The role of the Office as a place for shaping purpose and making sense of a complex world
The painting ‘Wetzlar’ hangs on the wall of our shared work space in Brunswick. It’s one of a series by the Spanish artist Cinta Vidal that explores what it means to live physically close together in a city, but still be far apart in terms of our interior lives.
Until March 2020 it was a daily reminder to me of the importance of creating spaces for sharing experiences and purpose in our cities.
And after six months of not being in a shared work space, its absence is a reminder of why I don’t want my world of work to be reduced to one largely comprised of ‘Grindstone Cowboys’(1)
Assoc. Prof. Anya Johnson from the University of Sydney puts it well when she says:
“One of the most valuable aspects of a co-located workspace is that it’s a forum for informal sense-making of what’s happening in an organisation: of figuring out what a company represents. All those corridor conversations and accidental interactions nudge the company forward: help us answer the question of what we’re all doing, what’s the purpose of our work.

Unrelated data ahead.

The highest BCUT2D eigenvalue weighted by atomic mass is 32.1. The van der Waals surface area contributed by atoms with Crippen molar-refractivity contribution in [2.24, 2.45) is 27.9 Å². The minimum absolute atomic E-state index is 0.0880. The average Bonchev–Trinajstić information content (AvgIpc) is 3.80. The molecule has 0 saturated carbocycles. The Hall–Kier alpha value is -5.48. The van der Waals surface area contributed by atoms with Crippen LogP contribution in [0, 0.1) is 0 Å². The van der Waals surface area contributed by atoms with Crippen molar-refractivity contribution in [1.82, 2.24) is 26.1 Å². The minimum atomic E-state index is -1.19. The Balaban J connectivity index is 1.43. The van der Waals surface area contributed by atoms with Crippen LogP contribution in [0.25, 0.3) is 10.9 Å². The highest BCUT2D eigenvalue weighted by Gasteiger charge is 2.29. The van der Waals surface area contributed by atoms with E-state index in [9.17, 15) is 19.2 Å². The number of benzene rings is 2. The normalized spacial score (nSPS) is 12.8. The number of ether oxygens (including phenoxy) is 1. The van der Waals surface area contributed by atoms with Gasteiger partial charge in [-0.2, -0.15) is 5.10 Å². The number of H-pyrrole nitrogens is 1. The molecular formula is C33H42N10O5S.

There isn’t the same capacity to do that in remote working. After all, an organisation is just the social networks people create. If you decouple the organisation from those networks, you’re just left with individuals doing tasks.”
I miss the daily incremental sense-making and nudging forward that happened in our shared workspace, and I loathe the thought of work being reduced to a world of individuals grinding through their work alone, staring at screens and just doing tasks.
Sure working from home and the efficiency of the digital interface has its benefits, but let’s just think for a bit what will be lost as well.
I cant wait to get back to our shared work space (its not an office, they were killed off by COVID19, remember ?). My goal will be to make sure it remains a place for meaningful social connection, for accidental learning, and for doing enriching work which helps make sense of the complex world we all find ourselves in.
(1) This article was published in the Melbourne Age as 'Grindstone Cowboys' but appears on-line under the rather more lame title of 'Work Schmerk: Tantalising or Traumatic, Zooming in our WFH future'